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    Dueling 'Best Hospital' Ratings

    U.S. News and World Report Lists Top Metro Hospitals; Thomson Reuters Lists Top 100

    Top 100 U.S. Hospitals

    The Thomson Reuters ratings use a very different system. The report considers 2,914 non-federal U.S. hospitals.

    The report evaluates hospitals according to 10 criteria: deaths; medical complications; patient safety; average patient stay; hospital costs per patient; hospital profitability; patient satisfaction; adherence to clinical standards of care; post-discharge mortality; and death and readmission rates for acute myocardial infarction (heart attack), heart failure, and pneumonia.

    Patients may not be overly concerned about a hospital's profitability, which counts as much in the rankings as in-hospital deaths or patient safety. But "operating profit margin is one of the purest measures of a hospital's financial health," the Thomson Reuters report notes.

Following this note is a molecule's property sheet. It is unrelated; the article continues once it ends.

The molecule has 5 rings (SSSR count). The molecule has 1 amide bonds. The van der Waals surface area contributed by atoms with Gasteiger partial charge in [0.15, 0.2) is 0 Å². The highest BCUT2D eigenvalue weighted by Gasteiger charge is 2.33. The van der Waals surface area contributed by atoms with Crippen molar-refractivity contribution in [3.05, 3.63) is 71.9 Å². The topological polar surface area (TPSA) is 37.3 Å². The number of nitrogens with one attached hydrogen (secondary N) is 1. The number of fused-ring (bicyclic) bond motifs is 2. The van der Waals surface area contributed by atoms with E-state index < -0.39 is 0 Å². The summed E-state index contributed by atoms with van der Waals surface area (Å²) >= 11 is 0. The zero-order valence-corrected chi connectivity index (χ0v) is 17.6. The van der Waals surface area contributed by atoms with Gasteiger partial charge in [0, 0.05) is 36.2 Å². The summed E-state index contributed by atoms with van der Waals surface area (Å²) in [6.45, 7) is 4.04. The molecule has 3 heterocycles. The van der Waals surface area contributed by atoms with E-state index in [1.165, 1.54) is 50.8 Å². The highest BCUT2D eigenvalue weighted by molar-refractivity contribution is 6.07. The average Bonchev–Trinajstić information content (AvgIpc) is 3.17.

But according to Thomson Reuters' calculations, if all Medicare patients received the same level of care as patients in the top 100 hospitals:

    • There would be about 116,000 fewer hospital deaths.
    • More than 197,000 patients would avoid medical complications.
    • Hospitals would save $462 per patient.
    • The average patient stay would be half a day shorter.

    States in the Midwest had half of the top 100 hospitals. Southern states had 29 of the top 100, Northeastern states had 14, and Western states had six.

    Because states don't have equal numbers of hospitals, the Thomson Reuters report analyzed states for their performance over the past two years of top 100 studies.

    In this analysis, states whose hospital systems rank in the in the top 20% are:

    • Illinois
    • Indiana
    • Massachusetts
    • Michigan
    • Minnesota
    • Ohio
    • Tennessee
    • Texas
    • Utah
    • Vermont
    • Wisconsin

    States in the bottom 20% are:

    • Alaska
    • California
    • Florida
    • Hawaii
    • Nevada
    • New York
    • Rhode Island
    • West Virginia

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